Angus Wolfe Murray

Born May 20, 1937, Edinburgh

Died January 15, 2023, Kelburn

Once hailed as one of the most promising novelists of his generation, Angus Wolfe Murray was at various times a film critic, an art-mover, a roadie for Jethro Tull and an amateur cricketer. 

At the age of five, Gus lost his mother in a war time tragedy. Lady Grizel Mary Boyle, the daughter of the Earl of Glasgow was onboard the SS Laconia when it was attacked. Initially rescued by a German U boat flying a red cross flag, she was then pushed off in a lifeboat when the U boat was attacked by American bombers and had to dive.

The lifeboat drifted away and was lost for three weeks. Most passengers, including the pregnant Grizel, perished.  Subsequently, Gus and his older brother James, were brought up in the extended family, initially by maternal grandmother Hyacinthe Mary Bell, the Countess of Glasgow, at Kelburn Castle.

In 1947, his father, Lietuenant Colonel Malcolm Alexander Wolfe Murray, remarried, to Polish aristocrat Zofia (Chouquette) Jaxa-Chamiec, who later gave birth to their half-sister, Tessa.  Angus rejected much of his privileged upbringing, while retaining the friendship of those he had grown up with.

“He hated the class system, he hated snobbery,” son Kim recalls. Gus was not one of the hunting, shooting, fishing set. For most of his life, he lived a fairly Spartan existence in remote country cottages, often alone -  although he could be very gregarious on social occasions. 

However, from his schooldays at what he described as “a beastly boarding school in Berkshire” - Eton - Gus retained a lifelong love both of cricket and movies. He used to escape from school regularly to go to the cinemas of Slough and Windsor. He loved Westerns and James Dean’s movie East of Eden was a big influence. 

Angus became a film critic for the Scotsman and in the late 90s, he co-founded a website called Inside Out. Later, he wrote for ‘Eye for Film’ which hosts thousands of his reviews. A former partner, the writer Bella Bathurst, remembering Angus on son Rupert’s website, wrote: “He taught me never ever to take electricity, light or heating for granted, to love Class A coffee, to fall into the magic of film. He approached everything, whether it was a book or a 40-word bullet-point film review for a tiny website with the same excruciated craftsmanship. He didn’t so much describe things as channel them.”

Angus will also be much missed by Border cricketers. Peebles County team mate Angus Bell remembers: “On sponge pudding cricket fields. Angus would score 75 and the rest of the team combined, 5. People think Ben Stokes does a lot, but he never had to spend every Friday night rounding up 10 other people on their landlines, begging anyone who could walk or spare a pair of chinos to give up their weekends for a golden duck, three dropped catches and one over for 30 in Grangemouth. He would race through the Scottish borders, sometimes with horse trailers in tow, a dog on his lap, picking up farmers in need of double knee replacements and a clutch of enthusiastic 13-year-olds, the club kit bag, plus tea-for-two. His vegetarian sandwiches were always the most popular.”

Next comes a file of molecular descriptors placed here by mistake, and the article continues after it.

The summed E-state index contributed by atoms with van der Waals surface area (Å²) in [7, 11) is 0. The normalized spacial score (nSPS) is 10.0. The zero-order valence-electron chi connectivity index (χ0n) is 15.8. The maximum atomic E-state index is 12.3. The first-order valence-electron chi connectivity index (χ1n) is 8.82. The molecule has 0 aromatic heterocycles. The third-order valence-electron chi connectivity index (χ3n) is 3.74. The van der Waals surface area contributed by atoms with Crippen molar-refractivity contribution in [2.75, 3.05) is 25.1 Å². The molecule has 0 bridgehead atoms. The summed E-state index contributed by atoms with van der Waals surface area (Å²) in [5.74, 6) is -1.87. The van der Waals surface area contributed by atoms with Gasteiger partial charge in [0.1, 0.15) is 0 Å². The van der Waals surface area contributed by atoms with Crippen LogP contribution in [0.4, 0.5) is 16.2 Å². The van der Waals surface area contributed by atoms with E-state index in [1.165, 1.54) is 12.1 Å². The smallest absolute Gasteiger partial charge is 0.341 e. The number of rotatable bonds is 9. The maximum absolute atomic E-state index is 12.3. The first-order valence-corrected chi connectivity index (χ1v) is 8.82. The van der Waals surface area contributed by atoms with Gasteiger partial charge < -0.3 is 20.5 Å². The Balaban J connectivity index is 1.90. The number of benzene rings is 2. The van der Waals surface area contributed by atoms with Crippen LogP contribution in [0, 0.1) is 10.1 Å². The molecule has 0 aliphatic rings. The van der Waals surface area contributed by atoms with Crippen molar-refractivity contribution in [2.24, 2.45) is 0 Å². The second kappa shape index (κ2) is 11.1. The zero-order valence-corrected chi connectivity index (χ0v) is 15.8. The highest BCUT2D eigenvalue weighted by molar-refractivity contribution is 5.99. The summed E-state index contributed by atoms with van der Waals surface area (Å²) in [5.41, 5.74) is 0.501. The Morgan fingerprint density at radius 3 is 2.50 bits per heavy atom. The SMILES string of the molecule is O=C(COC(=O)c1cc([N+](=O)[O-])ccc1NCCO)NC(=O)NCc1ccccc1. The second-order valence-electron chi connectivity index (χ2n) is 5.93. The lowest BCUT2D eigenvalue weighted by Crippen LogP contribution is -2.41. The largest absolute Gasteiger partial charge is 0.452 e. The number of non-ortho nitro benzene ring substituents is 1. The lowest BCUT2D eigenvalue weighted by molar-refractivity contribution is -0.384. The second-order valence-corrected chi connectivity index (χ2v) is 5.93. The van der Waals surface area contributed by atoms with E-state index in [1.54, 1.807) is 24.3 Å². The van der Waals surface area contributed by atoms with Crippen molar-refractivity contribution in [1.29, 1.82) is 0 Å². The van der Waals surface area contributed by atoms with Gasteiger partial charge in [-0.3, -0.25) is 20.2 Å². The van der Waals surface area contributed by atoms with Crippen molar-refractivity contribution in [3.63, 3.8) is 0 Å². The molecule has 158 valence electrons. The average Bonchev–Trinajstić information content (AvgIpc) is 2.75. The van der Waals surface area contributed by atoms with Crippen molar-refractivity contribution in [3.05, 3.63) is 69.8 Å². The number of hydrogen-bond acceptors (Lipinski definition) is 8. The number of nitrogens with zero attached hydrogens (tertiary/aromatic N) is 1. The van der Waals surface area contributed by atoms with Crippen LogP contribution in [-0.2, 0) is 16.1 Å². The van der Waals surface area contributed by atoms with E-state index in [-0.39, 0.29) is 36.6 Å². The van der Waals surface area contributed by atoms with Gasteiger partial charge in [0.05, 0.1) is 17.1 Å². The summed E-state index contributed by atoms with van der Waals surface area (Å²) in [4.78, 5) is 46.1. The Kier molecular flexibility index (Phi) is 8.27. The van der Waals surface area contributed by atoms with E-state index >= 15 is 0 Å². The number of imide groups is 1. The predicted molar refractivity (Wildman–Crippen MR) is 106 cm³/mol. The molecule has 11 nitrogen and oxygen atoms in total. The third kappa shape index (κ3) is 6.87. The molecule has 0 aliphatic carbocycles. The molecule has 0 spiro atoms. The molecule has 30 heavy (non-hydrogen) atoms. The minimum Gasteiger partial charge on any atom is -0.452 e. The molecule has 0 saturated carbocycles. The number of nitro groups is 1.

In 1961, Angus married Stephanie Todd and the couple had four sons, Kim, Rupert, Gavin and Magnus. The family lived on a shoestring while Angus wrote. In 1967, Angus’ first novel “The End of Something Nice”, a poignant tale about two lonely children was published to great acclaim. A large advance and high expectations led to a long struggle with his second.

Eventually, “Resurrection Shuffle” was published in 1978. A more experimental work, it sold poorly. The Wolfe Murrays separated that same year and Angus never published another book. 

In 1973, along with American writer Bob Shure, and Stephanie, Angus co-founded Canongate Books. He played an instrumental role in publishing Alasdair Gray’s masterpiece ‘Lanark’,  contacting the artist after having read an excerpt of the book. But he left Canongate after a year, leaving it to be run by Stephanie. 

Angus bought a blue Luton van and founded a fine art removal business called “Moving Pictures” which he ran for almost a decade. He packed paintings with obsessive care and spent long hours on the road. But his temperament was less suited to the administrative side of the business. 

In the 90s, Gus moved to a remote off-grid cottage called Hopehead, miles from a graveled road, on the Stobo Castle estate, without electricity. In later life, he has a fifth son named Calum. 

Angus remained close to Stephanie and spent increasing periods of time with her until in 2010, they moved back in together at Glenlude House in the Borders. The Wolfe Murrays’ hospitality was fondly remembered by their many guests. The kitchen table hosted lively discussions and there were competitive games of rounders, charades and cards. Angus also appeared in amateur panto. 

Angus lavished much affection on his animals. He had a series of dogs, but disdained leads or training. He made pets of geese, ducks and hens. There was a hen called Pinkie who would breakfast with him on porridge and cream, and sometimes nibbled guests’ toes, and a black duck called Treacle McTruffle who followed him about. For a time, Treacle could be seen following Angus up and down the rows as he mowed Melrose cricket ground.  

After Stephanie’s death in 2017, Angus was injured in a car accident. Life became more difficult after that. He moved to a cottage near Kelburn, where he had spent part of his childhood.  In the last year of his life, he made a companion of a marmalade cat from a neighhbouring house, often to be found curled up on his lap. His cousin found him dead in the kitchen, wth the radio on and a bowl of soup on the table. 

A funeral and memorial will be held at Eastgate Theatre, Peebles at 11 am  on Thursday 9th February, followed by interment in Traquair Cemetery at 1.00pm.